HUTSONVILLE, Ill. (WTHI) - Last school year we told you how Hutonville’s school district faced an uphill battle to break even in the face of state budget cuts. This week News 10 returned to Hutsonville and found a district in better financial shape, but working with less.
In the winter of the last school year, we walked the halls of the Hutsonville schools with their superintendent Julie Kraemer. She told us about the close to $500,000 deficit facing the schools in the upcoming school year. Eight months later that number has been trimmed significantly.
"We went from $418,000 to this year where we are projected at about a $131,000 (deficit),” Kraemer said. “So still not great, but still a big change from where we were."
On Monday, students left school at their usual time and headed to their usual buses. But, this year their usual bus routes aren't the same. Just one of the more inventive ways the school was forced to cut costs.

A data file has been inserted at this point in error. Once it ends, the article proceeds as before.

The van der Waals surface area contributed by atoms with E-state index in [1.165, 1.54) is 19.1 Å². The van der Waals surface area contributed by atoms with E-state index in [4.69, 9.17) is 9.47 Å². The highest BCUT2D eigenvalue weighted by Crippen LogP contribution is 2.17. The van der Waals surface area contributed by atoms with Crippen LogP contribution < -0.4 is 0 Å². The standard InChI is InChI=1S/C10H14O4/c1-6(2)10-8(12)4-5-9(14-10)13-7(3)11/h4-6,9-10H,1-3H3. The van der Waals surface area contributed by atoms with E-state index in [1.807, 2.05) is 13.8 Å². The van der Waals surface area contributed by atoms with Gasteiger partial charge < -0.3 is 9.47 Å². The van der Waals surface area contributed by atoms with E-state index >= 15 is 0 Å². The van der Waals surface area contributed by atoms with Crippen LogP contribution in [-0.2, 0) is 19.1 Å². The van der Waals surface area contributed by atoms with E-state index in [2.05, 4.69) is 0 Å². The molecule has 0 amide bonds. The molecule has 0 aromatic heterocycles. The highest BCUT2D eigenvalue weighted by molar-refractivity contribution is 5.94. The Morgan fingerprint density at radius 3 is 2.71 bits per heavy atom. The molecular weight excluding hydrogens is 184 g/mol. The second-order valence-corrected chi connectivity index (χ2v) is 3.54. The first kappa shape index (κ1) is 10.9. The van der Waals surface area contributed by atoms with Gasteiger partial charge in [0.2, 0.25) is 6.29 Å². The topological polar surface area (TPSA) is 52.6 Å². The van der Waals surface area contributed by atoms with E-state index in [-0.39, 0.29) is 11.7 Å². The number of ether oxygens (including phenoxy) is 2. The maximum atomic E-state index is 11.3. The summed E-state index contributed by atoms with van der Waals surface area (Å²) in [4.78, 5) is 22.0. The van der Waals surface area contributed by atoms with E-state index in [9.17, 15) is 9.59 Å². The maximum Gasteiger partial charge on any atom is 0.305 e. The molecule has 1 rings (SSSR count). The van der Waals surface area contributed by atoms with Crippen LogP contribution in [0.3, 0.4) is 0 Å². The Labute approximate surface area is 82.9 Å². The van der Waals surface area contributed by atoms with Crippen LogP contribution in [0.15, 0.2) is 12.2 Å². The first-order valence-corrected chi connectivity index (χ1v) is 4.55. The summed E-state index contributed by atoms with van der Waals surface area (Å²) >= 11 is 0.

"We were able to reduce miles on some buses, raised miles on others, but overall we cut miles and we took one entire route off,” Kraemer explained. “We were able to consolidate and put those kids on other routes and that's been a savings."
However, the more realistic cuts came as well. Before this school year two full time teachers had to be let go, fees were raised for athletics and clubs, and the administrative positions cut down from four to two and a half.
That leaves Julie Kraemer wearing two hats these days: superintendent and the Hutsonville High School principal.
The uncertain future remains the state of rural schools in the state of Illinois.
Right on cue, Thursday’s early winter storm dumped snow and ice on the Wabash Valley but county highway crews were a step ahead of the weather’s arrival pre-treating the 897 miles of pavement in the county.
A fire has engulfed the First Prairie Creek Church in Vigo County.
A four car accident in eastern Vigo County leaves one person dead.
Workers at a new eatery in Terre Haute are preparing to open.
Otter Creek Township is on its way to getting a new fire station.
Knox County Commissioner Don Halter is ahead of the game when it comes to winter weather preparedness. But the man-power may have a hard time running full throttle. The Knox County highway budget took big cuts in 2013.